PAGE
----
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The Magician have been no life in it. 'Look,' said Haddo. 'That is the miracle which Moses did before Pharaoh.' Then the Arab took a reed instrument, not unlike the pipe which Pan in the hills of Greece played to the dryads, and he piped a weird, monotonous tune. The stiffness broke away from the snake suddenly, and it lifted its head and raised its long body till it stood almost on the tip of its tail, and it swayed slowly to and fro. Oliver Haddo seemed extraordinarily fascinated. He leaned forward with eager face, and his unnatural eyes were fixed on the charmer with an indescribable expression. Margaret drew back in terror. 'You need not be frightened,' said Arthur. 'These people only work with animals whose fangs have been extracted.' Oliver Haddo looked at him before answering. He seemed to consider each time what sort of man this was to whom he spoke. 'A man is only a snake−charmer because, without recourse to medicine, he is proof against the fangs of the most venomous serpents.' 'Do you think so?' said Arthur. 'I saw the most noted charmer of Madras die two hours after he had been bitten by a cobra,' said Haddo. I had heard many tales of his prowess, and one evening asked a friend to take me to him. He was out when we arrived, but we waited, and presently, accompanied by some friends, he came. We told him what we wanted. He had been at a marriage−feast and was drunk. But he sent for his snakes, and forthwith showed us marvels which this man has never heard of. At last he took a great cobra from his sack and began to handle it. Suddenly it darted at his chin and bit him. It made two marks like pin−points. The juggler started back. '“I am a dead man,” he said. 'Those about him would have killed the cobra, but he prevented them. '“Let the creature live,” he said. “It may be of service to others of my trade. To me it can be of no other use. Nothing can save me.” 'His friends and the jugglers, his fellows, gathered round him and placed him in a chair. In two hours he was dead. In his drunkenness he had forgotten a portion of the spell which protected him, and so he died.' 'You have a marvellous collection of tall stories,' said Arthur. 'I'm afraid I should want better proof that these particular snakes are poisonous.' Oliver turned to the charmer and spoke to him in Arabic. Then he answered Arthur. 'The man has a horned viper, cerastes is the name under which you gentlemen of science know it, and it is the most deadly of all Egyptian snakes. It is commonly known as Cleopatra's Asp, for that is the serpent which was brought in a basket of figs to the paramour of Caesar in order that she might not endure the triumph of Augustus.' 'What are you going to do?' asked Susie.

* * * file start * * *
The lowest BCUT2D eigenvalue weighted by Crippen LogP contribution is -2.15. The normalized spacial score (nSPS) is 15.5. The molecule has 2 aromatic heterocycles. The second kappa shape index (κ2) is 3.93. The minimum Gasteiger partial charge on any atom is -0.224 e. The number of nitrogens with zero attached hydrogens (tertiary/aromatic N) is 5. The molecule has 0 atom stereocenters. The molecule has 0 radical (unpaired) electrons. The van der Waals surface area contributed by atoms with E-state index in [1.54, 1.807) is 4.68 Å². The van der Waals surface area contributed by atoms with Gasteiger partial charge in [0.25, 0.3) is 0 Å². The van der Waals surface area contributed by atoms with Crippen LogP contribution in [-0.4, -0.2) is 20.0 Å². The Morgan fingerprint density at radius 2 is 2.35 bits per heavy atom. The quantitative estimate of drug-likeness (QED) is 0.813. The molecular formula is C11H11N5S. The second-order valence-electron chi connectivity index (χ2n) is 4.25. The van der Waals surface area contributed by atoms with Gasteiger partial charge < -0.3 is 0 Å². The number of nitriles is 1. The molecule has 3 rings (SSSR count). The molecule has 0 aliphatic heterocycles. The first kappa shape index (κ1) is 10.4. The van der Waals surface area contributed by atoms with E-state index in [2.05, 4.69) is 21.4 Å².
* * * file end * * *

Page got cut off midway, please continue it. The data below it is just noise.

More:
The Magician  
The Magician  

W. Somerset Maugham